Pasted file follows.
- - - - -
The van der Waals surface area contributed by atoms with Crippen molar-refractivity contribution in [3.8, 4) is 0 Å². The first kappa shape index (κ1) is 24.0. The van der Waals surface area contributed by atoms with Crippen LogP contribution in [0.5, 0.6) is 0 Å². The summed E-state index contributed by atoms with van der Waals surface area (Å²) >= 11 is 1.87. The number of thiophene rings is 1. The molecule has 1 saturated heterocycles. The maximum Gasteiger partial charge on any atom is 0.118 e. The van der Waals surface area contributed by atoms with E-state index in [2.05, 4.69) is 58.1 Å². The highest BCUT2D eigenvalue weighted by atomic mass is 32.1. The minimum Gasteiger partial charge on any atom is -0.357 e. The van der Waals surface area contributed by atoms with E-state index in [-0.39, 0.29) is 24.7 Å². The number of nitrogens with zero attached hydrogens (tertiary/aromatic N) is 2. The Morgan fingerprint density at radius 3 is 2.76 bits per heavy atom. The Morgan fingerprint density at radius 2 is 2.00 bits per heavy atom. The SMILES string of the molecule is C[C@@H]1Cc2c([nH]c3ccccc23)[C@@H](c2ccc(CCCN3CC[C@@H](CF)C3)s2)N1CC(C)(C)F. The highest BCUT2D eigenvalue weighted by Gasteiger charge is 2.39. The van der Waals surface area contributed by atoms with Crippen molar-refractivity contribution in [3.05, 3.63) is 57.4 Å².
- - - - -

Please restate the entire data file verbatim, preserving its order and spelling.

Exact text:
The van der Waals surface area contributed by atoms with Crippen molar-refractivity contribution in [3.8, 4) is 0 Å². The first kappa shape index (κ1) is 24.0. The van der Waals surface area contributed by atoms with Crippen LogP contribution in [0.5, 0.6) is 0 Å². The summed E-state index contributed by atoms with van der Waals surface area (Å²) >= 11 is 1.87. The number of thiophene rings is 1. The molecule has 1 saturated heterocycles. The maximum Gasteiger partial charge on any atom is 0.118 e. The van der Waals surface area contributed by atoms with E-state index in [2.05, 4.69) is 58.1 Å². The highest BCUT2D eigenvalue weighted by atomic mass is 32.1. The minimum Gasteiger partial charge on any atom is -0.357 e. The van der Waals surface area contributed by atoms with E-state index in [-0.39, 0.29) is 24.7 Å². The number of nitrogens with zero attached hydrogens (tertiary/aromatic N) is 2. The Morgan fingerprint density at radius 3 is 2.76 bits per heavy atom. The Morgan fingerprint density at radius 2 is 2.00 bits per heavy atom. The SMILES string of the molecule is C[C@@H]1Cc2c([nH]c3ccccc23)[C@@H](c2ccc(CCCN3CC[C@@H](CF)C3)s2)N1CC(C)(C)F. The highest BCUT2D eigenvalue weighted by Gasteiger charge is 2.39. The van der Waals surface area contributed by atoms with Crippen molar-refractivity contribution in [3.05, 3.63) is 57.4 Å².